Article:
Standard Management Corp. ended a difficult 2004 the same way it started the year: trying to seal a deal to sell its life insurance business.
The Indianapolis holding company announced in November a plan to sell Standard Life Insurance Company of Indiana to “an unaffiliated third-party buyer.”
That marked the third time in 2004 that Standard entered into such an agreement, according to SEC filings. Company shares jumped 27 percent to close at $3.55 the day of the Nov. 22 announcement.
Standard hoped to finalize the deal by Dec. 31, but New Year’s Eve passed quietly and company CEO Ronald Hunter declined to provide an update.
Mergers and acquisitions fall apart all the time. However, experts said, company credibility among investors might start to erode in this case because so many deals have failed to materialize.
Last March, Standard Management revealed in its annual report that it was considering a sale of Standard Life in order to focus on its newer health care services business.
In April, Standard entered a “non-binding letter of intent with an unaffiliated third party” to sell Standard Life and its subsidiary, Dixie National Life, according to the corporation’s first-quarter report.
In July, the company stopped negotiations on that deal and signed a new letter of intent with one of the parties involved in it. The company hoped to have an initial closing Sept. 30.
That never happened. Last fall, Hunter called that timetable a rough estimate. He said he expected to have a deal “agreed to if not closed by year-end.”
Then the company made its November announcement. Standard anticipated entering “a definitive purchase agreement” by Dec. 31 with the third party, which it identified in a news release only as an equity investor group.
Hunter referred questions about the deal to Lee/Willis Communications. Owner Clyde Lee declined to comment. Steven Faulks, an analyst for New Jersey-based insurance rating agency A.M. Best Co., said he spoke with Standard leaders about the deal.
“All I can say is the company is still working on getting the transaction in place,” he said. “I can’t go any further than that.”
Raghu Rau likens those repeated deal proclamations to the old story about the boy who cried wolf. “Every time they do something like that, they lose a little bit of credibility,” said Rau, an associate professor of finance at Purdue University’s Krannert School of Management. Rau called Standard’s situation “unusual enough to raise eyebrows.” He said companies normally wait until they’re closer to a deal’s completion before announcing it. “It’s possible they tried to sell it and didn’t get a good price,” he said. “It’s kind of like selling a house.” Best placed its ratings for both Standard Life and Dixie National under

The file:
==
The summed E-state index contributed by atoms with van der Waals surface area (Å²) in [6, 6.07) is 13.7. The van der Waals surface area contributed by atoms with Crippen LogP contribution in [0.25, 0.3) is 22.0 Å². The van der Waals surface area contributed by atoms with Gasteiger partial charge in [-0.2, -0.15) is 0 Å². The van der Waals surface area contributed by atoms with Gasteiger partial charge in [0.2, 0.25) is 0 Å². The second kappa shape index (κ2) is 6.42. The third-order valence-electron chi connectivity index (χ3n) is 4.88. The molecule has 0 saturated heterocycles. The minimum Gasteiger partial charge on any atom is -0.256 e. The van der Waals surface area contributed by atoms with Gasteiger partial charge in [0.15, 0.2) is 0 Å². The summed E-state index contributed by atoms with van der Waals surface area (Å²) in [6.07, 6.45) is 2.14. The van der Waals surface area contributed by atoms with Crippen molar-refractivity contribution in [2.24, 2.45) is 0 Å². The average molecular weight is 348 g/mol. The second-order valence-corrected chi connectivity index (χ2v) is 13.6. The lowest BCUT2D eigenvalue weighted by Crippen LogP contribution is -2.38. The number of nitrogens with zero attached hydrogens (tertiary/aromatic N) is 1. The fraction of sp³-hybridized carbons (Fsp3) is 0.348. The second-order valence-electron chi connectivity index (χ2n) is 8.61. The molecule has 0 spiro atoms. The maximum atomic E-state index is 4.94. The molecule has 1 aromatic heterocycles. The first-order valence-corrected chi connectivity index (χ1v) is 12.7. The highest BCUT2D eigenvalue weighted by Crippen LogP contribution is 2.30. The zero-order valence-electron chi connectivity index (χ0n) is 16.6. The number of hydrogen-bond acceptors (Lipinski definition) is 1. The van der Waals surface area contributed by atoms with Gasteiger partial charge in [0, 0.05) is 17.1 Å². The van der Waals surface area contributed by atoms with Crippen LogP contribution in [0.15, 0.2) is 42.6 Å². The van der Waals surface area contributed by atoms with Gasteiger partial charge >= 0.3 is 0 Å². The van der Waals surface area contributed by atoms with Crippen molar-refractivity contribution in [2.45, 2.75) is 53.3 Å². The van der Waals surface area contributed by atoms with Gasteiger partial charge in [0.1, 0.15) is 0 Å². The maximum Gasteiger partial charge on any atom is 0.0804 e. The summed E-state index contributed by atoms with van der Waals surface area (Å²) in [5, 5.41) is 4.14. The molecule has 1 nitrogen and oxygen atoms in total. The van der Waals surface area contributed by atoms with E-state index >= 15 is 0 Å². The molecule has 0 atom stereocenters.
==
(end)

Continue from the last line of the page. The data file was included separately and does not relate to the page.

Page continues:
review a day after the November sale announcement. Faulks said they typically do that whenever a company announces a deal.
It’s the agency’s way of telling the public they know about the possible deal, and they plan to review its effect on the insurance business after it’s completed. Best currently rates both companies B, or “vulnerable.” That could rise, fall or remain the same if a deal is finalized.
Best reduced Standard Life’s rating from B+ to B last July, in the middle of a year filled with plenty of bad news for the company. Standard Management reported a fifth-straight quarterly loss last fall, thanks mostly to its health care services division.
Standard is developing a nationwide network that delivers pharmaceutical, medical and veterinary supplies for that segment.
The parent company also ran into some trouble over the amount of money it has borrowed from its life insurance subsidiary. Standard Management has received $18.4 million from Standard Life, according to third-quarter figures filed with the state Department of Insurance.
That loan prompted Indiana insurance regulators to block a quarterly transfer of $430,000 from Standard Life to Standard Management in September.
The loan also sparked concern in Florida, where Standard Life agreed to stop writing new business in 2003. That agreement lasted through 2004. Standard Life and Dixie National still have not started writing new life policies in the Sunshine State, a spokeswoman for Florida’s Department of Financial Services said earlier this month.
Not all of Standard’s news was bad last year. In August, the parent company announced two deals-the purchase of Michigan-based SVS Vision Holding Co. and Florida-based iCare Medical Supply Inc.-to bolster its health care services segment.
However, questions linger about both.
Representatives from iCare did not return calls seeking comment on the deal’s status. The SVS Vision purchase hasn’t closed because the Michigan Office of Financial and Insurance Services has yet to make a decision on it, office spokesman Andy Schor said.
Standard had expected both deals to close in last year’s third quarter, subject to regulatory approval.